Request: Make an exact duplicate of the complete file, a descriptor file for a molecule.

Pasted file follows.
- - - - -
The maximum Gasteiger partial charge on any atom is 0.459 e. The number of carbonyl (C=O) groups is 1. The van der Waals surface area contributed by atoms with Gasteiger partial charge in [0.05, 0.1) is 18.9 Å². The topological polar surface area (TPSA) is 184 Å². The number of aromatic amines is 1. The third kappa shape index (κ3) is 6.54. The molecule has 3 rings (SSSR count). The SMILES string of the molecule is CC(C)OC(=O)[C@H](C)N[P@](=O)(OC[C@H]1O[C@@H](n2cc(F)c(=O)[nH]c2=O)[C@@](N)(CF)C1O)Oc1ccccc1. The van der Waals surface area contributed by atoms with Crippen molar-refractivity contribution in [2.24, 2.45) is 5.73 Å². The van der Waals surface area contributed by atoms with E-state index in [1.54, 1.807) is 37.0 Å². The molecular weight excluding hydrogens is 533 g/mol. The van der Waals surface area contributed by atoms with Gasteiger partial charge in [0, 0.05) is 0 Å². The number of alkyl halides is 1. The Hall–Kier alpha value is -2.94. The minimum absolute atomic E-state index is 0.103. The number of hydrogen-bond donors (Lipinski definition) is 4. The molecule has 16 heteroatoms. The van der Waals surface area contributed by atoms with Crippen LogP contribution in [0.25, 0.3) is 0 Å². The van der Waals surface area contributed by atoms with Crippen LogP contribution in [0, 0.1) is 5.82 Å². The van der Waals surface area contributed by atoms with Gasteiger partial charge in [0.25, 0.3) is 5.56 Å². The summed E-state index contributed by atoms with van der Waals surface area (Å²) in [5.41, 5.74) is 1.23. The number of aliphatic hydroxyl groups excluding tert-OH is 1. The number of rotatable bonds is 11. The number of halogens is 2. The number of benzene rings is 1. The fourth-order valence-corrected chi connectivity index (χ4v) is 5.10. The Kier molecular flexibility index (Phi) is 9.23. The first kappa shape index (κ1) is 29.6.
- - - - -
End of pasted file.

The maximum Gasteiger partial charge on any atom is 0.459 e. The number of carbonyl (C=O) groups is 1. The van der Waals surface area contributed by atoms with Gasteiger partial charge in [0.05, 0.1) is 18.9 Å². The topological polar surface area (TPSA) is 184 Å². The number of aromatic amines is 1. The third kappa shape index (κ3) is 6.54. The molecule has 3 rings (SSSR count). The SMILES string of the molecule is CC(C)OC(=O)[C@H](C)N[P@](=O)(OC[C@H]1O[C@@H](n2cc(F)c(=O)[nH]c2=O)[C@@](N)(CF)C1O)Oc1ccccc1. The van der Waals surface area contributed by atoms with Crippen molar-refractivity contribution in [2.24, 2.45) is 5.73 Å². The van der Waals surface area contributed by atoms with E-state index in [1.54, 1.807) is 37.0 Å². The molecular weight excluding hydrogens is 533 g/mol. The van der Waals surface area contributed by atoms with Gasteiger partial charge in [0, 0.05) is 0 Å². The number of alkyl halides is 1. The Hall–Kier alpha value is -2.94. The minimum absolute atomic E-state index is 0.103. The number of hydrogen-bond donors (Lipinski definition) is 4. The molecule has 16 heteroatoms. The van der Waals surface area contributed by atoms with Crippen LogP contribution in [0.25, 0.3) is 0 Å². The van der Waals surface area contributed by atoms with Crippen LogP contribution in [0, 0.1) is 5.82 Å². The van der Waals surface area contributed by atoms with Gasteiger partial charge in [0.25, 0.3) is 5.56 Å². The summed E-state index contributed by atoms with van der Waals surface area (Å²) in [5.41, 5.74) is 1.23. The number of aliphatic hydroxyl groups excluding tert-OH is 1. The number of rotatable bonds is 11. The number of halogens is 2. The number of benzene rings is 1. The fourth-order valence-corrected chi connectivity index (χ4v) is 5.10. The Kier molecular flexibility index (Phi) is 9.23. The first kappa shape index (κ1) is 29.6.